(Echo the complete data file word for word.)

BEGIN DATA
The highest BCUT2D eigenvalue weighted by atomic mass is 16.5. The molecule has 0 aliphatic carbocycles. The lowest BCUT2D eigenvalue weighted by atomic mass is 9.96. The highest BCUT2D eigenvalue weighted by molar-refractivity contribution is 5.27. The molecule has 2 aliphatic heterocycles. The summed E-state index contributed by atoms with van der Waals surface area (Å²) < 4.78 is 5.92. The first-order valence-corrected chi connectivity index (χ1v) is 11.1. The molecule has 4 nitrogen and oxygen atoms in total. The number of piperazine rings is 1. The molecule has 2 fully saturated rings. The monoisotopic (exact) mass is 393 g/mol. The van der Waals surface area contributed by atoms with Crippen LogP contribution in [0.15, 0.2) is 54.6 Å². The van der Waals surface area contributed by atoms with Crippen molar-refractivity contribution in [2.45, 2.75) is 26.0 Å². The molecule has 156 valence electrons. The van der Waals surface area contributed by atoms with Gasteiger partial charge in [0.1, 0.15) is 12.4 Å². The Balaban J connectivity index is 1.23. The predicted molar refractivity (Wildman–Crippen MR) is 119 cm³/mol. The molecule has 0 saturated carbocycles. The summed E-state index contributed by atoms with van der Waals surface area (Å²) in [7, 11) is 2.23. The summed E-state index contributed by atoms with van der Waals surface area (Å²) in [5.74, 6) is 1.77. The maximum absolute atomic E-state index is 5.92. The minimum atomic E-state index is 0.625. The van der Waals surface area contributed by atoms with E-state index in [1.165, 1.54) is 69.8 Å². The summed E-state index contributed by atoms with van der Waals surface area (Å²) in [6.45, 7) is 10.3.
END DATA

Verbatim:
The highest BCUT2D eigenvalue weighted by atomic mass is 16.5. The molecule has 0 aliphatic carbocycles. The lowest BCUT2D eigenvalue weighted by atomic mass is 9.96. The highest BCUT2D eigenvalue weighted by molar-refractivity contribution is 5.27. The molecule has 2 aliphatic heterocycles. The summed E-state index contributed by atoms with van der Waals surface area (Å²) < 4.78 is 5.92. The first-order valence-corrected chi connectivity index (χ1v) is 11.1. The molecule has 4 nitrogen and oxygen atoms in total. The number of piperazine rings is 1. The molecule has 2 fully saturated rings. The monoisotopic (exact) mass is 393 g/mol. The van der Waals surface area contributed by atoms with Crippen LogP contribution in [0.15, 0.2) is 54.6 Å². The van der Waals surface area contributed by atoms with Crippen molar-refractivity contribution in [2.45, 2.75) is 26.0 Å². The molecule has 156 valence electrons. The van der Waals surface area contributed by atoms with Gasteiger partial charge in [0.1, 0.15) is 12.4 Å². The Balaban J connectivity index is 1.23. The predicted molar refractivity (Wildman–Crippen MR) is 119 cm³/mol. The molecule has 0 saturated carbocycles. The summed E-state index contributed by atoms with van der Waals surface area (Å²) in [7, 11) is 2.23. The summed E-state index contributed by atoms with van der Waals surface area (Å²) in [5.74, 6) is 1.77. The maximum absolute atomic E-state index is 5.92. The minimum atomic E-state index is 0.625. The van der Waals surface area contributed by atoms with E-state index in [1.165, 1.54) is 69.8 Å². The summed E-state index contributed by atoms with van der Waals surface area (Å²) in [6.45, 7) is 10.3.